Thursday, December 03, 2009

The Emperor's Children

The Emperor's Children, by Claire Messud, was excruciating painful for me and I never would have finished if it had not been a book club pick. For starters, a central character is a middle-aged male writer who's having an affair with friend of his daughter. What IS the fascination writers have with this character? He appears in roughly 50% of contemporary fiction and, as I've mentioned before, he's not remotely interesting to me. Typically, he's written by a male author and I always assume that the author is just indulging his own fantasy on my time, but this time it's a female author so I can't conjure a reason why this character needed to appear here. The rest of the characters were equally unappealing and uninteresting to me. I guess the novel operates on a metaphorical level exploring the meaning of authenticity, exposing pseudo-intellectualism, and considering the outsider experience. This is worthy territory. It made for a great book club discussion, though others generally disliked the book as much as I did.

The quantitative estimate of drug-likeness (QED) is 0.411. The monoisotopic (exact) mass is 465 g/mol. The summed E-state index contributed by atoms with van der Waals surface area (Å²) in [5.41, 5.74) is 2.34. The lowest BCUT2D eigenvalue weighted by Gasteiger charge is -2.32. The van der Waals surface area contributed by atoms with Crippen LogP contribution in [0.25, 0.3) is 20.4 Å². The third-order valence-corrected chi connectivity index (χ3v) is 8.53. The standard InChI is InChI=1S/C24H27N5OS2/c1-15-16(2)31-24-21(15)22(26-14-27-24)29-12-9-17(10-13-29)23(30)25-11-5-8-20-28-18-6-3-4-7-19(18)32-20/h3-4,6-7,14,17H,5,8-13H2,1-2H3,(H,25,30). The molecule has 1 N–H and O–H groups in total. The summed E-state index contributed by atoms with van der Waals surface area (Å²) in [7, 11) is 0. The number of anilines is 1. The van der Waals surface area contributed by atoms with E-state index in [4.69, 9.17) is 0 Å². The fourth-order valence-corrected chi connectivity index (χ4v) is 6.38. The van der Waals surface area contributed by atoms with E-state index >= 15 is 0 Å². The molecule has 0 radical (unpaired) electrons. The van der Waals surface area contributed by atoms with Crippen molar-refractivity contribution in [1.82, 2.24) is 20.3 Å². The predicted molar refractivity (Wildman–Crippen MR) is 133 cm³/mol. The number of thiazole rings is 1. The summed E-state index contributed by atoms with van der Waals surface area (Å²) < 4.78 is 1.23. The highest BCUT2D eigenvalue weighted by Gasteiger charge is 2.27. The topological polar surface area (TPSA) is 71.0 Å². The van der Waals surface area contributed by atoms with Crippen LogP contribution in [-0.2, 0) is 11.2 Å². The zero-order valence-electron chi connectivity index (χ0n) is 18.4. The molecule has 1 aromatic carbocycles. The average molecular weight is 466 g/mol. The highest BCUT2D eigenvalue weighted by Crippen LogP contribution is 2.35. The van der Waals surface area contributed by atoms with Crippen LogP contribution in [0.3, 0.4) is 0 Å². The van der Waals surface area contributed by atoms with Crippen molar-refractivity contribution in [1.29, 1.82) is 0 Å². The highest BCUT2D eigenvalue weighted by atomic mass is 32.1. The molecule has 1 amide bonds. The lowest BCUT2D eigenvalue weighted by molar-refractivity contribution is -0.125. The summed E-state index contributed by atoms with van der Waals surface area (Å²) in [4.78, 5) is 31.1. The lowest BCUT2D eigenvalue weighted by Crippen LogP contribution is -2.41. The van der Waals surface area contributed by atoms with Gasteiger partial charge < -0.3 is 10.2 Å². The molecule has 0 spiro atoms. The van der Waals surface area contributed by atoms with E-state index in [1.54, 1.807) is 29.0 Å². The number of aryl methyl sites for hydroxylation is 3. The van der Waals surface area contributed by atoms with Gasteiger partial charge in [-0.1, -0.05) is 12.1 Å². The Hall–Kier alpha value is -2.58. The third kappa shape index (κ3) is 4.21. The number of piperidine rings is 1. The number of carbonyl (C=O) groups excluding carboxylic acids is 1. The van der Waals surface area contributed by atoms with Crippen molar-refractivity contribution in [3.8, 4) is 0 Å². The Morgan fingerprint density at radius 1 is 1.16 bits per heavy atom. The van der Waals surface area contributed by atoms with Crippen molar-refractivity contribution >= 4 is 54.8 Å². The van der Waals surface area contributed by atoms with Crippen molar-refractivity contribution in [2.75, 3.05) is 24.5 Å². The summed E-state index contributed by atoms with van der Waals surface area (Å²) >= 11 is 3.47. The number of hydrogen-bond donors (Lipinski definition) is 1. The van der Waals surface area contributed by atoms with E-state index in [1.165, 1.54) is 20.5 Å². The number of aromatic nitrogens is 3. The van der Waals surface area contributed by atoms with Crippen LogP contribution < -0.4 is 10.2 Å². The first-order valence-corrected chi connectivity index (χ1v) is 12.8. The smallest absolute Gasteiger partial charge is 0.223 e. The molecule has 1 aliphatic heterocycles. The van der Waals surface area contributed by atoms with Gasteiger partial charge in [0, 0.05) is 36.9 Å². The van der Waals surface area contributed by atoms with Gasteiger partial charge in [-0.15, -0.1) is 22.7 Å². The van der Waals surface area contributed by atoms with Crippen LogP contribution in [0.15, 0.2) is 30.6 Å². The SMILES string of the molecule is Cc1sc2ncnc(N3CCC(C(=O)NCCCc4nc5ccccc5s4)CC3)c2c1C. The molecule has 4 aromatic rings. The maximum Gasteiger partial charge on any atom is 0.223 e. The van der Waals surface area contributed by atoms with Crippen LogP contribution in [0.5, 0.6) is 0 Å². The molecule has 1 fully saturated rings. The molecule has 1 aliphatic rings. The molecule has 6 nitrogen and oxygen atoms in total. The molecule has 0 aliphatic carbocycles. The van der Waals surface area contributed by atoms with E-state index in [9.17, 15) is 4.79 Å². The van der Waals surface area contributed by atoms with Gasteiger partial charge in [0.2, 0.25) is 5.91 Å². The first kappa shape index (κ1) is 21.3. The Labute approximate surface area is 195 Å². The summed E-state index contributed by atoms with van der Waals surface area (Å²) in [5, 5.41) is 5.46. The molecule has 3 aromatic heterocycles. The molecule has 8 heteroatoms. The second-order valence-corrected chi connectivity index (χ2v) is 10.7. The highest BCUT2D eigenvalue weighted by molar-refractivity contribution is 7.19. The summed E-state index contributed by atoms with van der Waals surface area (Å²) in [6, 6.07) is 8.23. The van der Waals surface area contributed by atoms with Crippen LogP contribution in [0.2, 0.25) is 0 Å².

It takes place in NYC and climaxes with 9/11, which is obviously not a coincidence. Spoiler alert: Awkwardness results from being at your girlfriend's apartment in Manhattan when you've told your wife you're giving a speech in Pittsburgh on the day terrorists strike causing all flights to be grounded and showing up at home reveals you weren't actually in Pittsburgh.

It was well-reviewed (e.g. NYTimes here) and was nominated for and won several awards, so I'm sure I've just failed to appreciate it to the extent it deserves.


Stephanie said...

Dagnabit. Meant to save that rather than publish it. But I'm not posting again until M posts.

Anonymous said...

Ha! Sweet sweet victory...